The way “menopause” is used in media is often as an umbrella term for the 3 stages that make up the unique experience of a woman’s reproductive system essentially going into retirement.

The short answer: Menopause is when a woman’s reproductive system naturally slows then stops altogether. She could spend a significant portion of her life liberated from monthly cycles, PMS symptoms, and, yes, the possibility of pregnancy.

But did you know there are 3 significant stages to the menopause experience?

The first stage: Perimenopause

This stage may begin in your mid-30s or 40s. This is the time your body’s hormones will begin to fluctuate, and you’ll be navigating the bulk of the symptoms you’ve likely heard about and attributed to “the change.”

You may not experience all of the indicators on the list, but in order to understand how perimenopause may be showing up, here’s the lineup of main symptoms:

  • Periods become irregular. This is often the first sign that you’ve entered into perimenopause. And it can be baffling. Periods are lighter, shorter, farther between. Or, they are heavier, longer, and more frequent, or any and all of these at different times. Because your body may be producing less progesterone, the uterine lining (which is regulated by progesterone) might get thicker, meaning heavier periods. (Help for wonky periods.)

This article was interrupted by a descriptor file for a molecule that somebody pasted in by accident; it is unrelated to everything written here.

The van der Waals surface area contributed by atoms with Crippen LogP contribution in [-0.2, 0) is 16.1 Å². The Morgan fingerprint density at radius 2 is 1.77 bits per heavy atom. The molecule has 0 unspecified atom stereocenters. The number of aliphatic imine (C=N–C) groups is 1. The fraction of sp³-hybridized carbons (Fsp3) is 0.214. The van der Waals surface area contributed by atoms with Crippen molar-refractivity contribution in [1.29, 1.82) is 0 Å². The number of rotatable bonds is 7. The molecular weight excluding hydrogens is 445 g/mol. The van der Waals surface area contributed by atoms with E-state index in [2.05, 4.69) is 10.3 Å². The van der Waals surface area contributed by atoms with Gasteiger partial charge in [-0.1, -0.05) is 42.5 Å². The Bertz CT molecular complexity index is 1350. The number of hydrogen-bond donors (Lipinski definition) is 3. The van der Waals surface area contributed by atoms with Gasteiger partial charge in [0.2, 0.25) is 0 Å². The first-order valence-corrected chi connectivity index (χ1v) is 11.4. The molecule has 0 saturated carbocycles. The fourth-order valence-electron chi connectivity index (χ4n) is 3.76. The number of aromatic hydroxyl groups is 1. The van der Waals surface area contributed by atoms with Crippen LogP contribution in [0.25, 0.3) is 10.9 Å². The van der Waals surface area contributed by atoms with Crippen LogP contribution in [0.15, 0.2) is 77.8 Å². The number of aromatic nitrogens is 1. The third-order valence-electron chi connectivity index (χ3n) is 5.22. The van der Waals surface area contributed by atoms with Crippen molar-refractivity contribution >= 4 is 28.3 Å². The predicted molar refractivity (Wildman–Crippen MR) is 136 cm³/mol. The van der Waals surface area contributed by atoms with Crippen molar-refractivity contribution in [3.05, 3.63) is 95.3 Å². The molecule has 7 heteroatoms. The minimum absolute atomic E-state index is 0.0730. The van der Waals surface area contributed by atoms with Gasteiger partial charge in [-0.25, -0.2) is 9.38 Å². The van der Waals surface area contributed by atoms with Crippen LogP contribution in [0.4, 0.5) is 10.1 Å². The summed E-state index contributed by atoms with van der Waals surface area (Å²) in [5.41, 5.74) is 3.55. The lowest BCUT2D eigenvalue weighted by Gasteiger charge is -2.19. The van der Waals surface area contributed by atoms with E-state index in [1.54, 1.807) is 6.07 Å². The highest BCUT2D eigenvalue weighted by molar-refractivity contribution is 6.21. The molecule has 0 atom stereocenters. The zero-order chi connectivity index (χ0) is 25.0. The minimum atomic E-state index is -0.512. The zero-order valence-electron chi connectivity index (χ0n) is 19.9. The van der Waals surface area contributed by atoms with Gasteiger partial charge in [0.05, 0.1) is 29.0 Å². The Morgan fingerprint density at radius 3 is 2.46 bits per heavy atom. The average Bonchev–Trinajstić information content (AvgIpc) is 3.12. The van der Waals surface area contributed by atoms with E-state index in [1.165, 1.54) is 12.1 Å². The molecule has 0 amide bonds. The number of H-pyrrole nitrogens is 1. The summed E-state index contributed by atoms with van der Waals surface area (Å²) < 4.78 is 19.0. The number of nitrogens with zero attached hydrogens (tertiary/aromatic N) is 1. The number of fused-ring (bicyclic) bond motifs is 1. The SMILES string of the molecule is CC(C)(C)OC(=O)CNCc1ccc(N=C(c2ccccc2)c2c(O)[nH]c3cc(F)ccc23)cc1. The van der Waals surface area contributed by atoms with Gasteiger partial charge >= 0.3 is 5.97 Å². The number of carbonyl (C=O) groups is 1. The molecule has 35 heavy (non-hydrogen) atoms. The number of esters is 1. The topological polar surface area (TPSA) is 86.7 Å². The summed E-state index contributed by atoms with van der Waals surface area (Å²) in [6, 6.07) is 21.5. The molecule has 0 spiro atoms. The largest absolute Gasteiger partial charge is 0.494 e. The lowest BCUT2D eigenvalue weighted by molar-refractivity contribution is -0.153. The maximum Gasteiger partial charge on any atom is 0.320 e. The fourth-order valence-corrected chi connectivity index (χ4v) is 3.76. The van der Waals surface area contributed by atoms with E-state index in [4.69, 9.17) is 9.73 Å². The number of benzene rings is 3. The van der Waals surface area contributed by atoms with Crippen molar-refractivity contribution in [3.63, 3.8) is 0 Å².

• Hot flashes. Though commonly associated with the 2nd stage of menopause, hot flashes are actually the most common symptom reported by women in perimenopause. (Hot flash help.)
  • Interrupted sleep. Sleep gets more challenging during this time. Some women find it harder to fall asleep, others to stay asleep. And the onset of hot flashes and night sweats can make a good night’s sleep even harder to come by. (Get better sleep.)
  • Mood. As estrogen ebbs and flows, mood can change with it. Anxiety, depression, and rage are all fairly common. It’s important to be aware and attentive to emotional issues, as depression during perimenopause can reach dangerous levels. (More information on anxiety, depression, and rage.)
  • Decreased fertility. Conceiving is generally much more difficult once perimenopause has begun. (Considering IVF?)… But don’t throw out your birth control just yet! Because during perimenopause is the time of highest accidental pregnancy, outside the teen years.